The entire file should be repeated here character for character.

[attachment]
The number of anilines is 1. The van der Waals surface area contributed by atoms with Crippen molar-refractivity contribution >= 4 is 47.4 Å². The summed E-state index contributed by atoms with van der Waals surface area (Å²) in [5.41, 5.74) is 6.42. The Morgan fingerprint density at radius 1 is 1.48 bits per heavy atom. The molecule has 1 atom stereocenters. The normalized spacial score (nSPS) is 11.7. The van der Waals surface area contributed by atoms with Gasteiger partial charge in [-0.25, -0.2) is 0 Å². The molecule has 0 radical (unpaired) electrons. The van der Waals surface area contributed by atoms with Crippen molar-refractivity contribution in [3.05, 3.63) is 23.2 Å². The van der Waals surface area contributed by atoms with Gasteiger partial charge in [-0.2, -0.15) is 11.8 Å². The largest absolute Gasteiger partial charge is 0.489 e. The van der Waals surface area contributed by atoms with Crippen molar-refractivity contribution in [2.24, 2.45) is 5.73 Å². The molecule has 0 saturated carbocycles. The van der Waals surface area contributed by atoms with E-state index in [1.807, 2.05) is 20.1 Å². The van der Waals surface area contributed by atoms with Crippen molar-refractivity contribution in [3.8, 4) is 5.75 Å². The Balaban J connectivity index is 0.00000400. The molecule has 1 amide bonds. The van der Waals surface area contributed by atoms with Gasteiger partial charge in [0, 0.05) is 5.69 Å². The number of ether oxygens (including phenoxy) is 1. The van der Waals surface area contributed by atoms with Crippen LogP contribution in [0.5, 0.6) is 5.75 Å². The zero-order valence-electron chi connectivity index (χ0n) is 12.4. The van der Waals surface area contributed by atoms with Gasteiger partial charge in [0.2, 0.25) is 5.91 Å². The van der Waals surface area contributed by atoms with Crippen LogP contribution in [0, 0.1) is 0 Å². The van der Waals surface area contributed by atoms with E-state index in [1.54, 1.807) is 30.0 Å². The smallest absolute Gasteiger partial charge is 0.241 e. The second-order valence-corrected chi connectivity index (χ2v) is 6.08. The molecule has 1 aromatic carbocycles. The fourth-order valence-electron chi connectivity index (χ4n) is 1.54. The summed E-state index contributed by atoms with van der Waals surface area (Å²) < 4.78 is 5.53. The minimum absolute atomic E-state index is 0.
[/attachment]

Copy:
The number of anilines is 1. The van der Waals surface area contributed by atoms with Crippen molar-refractivity contribution >= 4 is 47.4 Å². The summed E-state index contributed by atoms with van der Waals surface area (Å²) in [5.41, 5.74) is 6.42. The Morgan fingerprint density at radius 1 is 1.48 bits per heavy atom. The molecule has 1 atom stereocenters. The normalized spacial score (nSPS) is 11.7. The van der Waals surface area contributed by atoms with Gasteiger partial charge in [-0.25, -0.2) is 0 Å². The molecule has 0 radical (unpaired) electrons. The van der Waals surface area contributed by atoms with Crippen molar-refractivity contribution in [3.05, 3.63) is 23.2 Å². The van der Waals surface area contributed by atoms with Gasteiger partial charge in [-0.2, -0.15) is 11.8 Å². The largest absolute Gasteiger partial charge is 0.489 e. The van der Waals surface area contributed by atoms with Crippen molar-refractivity contribution in [2.24, 2.45) is 5.73 Å². The molecule has 0 saturated carbocycles. The van der Waals surface area contributed by atoms with E-state index in [1.807, 2.05) is 20.1 Å². The van der Waals surface area contributed by atoms with Crippen molar-refractivity contribution in [3.8, 4) is 5.75 Å². The Balaban J connectivity index is 0.00000400. The molecule has 1 amide bonds. The van der Waals surface area contributed by atoms with Gasteiger partial charge in [0, 0.05) is 5.69 Å². The number of ether oxygens (including phenoxy) is 1. The van der Waals surface area contributed by atoms with Crippen LogP contribution in [0.5, 0.6) is 5.75 Å². The zero-order valence-electron chi connectivity index (χ0n) is 12.4. The van der Waals surface area contributed by atoms with Gasteiger partial charge in [0.2, 0.25) is 5.91 Å². The van der Waals surface area contributed by atoms with Crippen LogP contribution in [0, 0.1) is 0 Å². The van der Waals surface area contributed by atoms with E-state index in [1.54, 1.807) is 30.0 Å². The smallest absolute Gasteiger partial charge is 0.241 e. The second-order valence-corrected chi connectivity index (χ2v) is 6.08. The molecule has 1 aromatic carbocycles. The fourth-order valence-electron chi connectivity index (χ4n) is 1.54. The summed E-state index contributed by atoms with van der Waals surface area (Å²) < 4.78 is 5.53. The minimum absolute atomic E-state index is 0.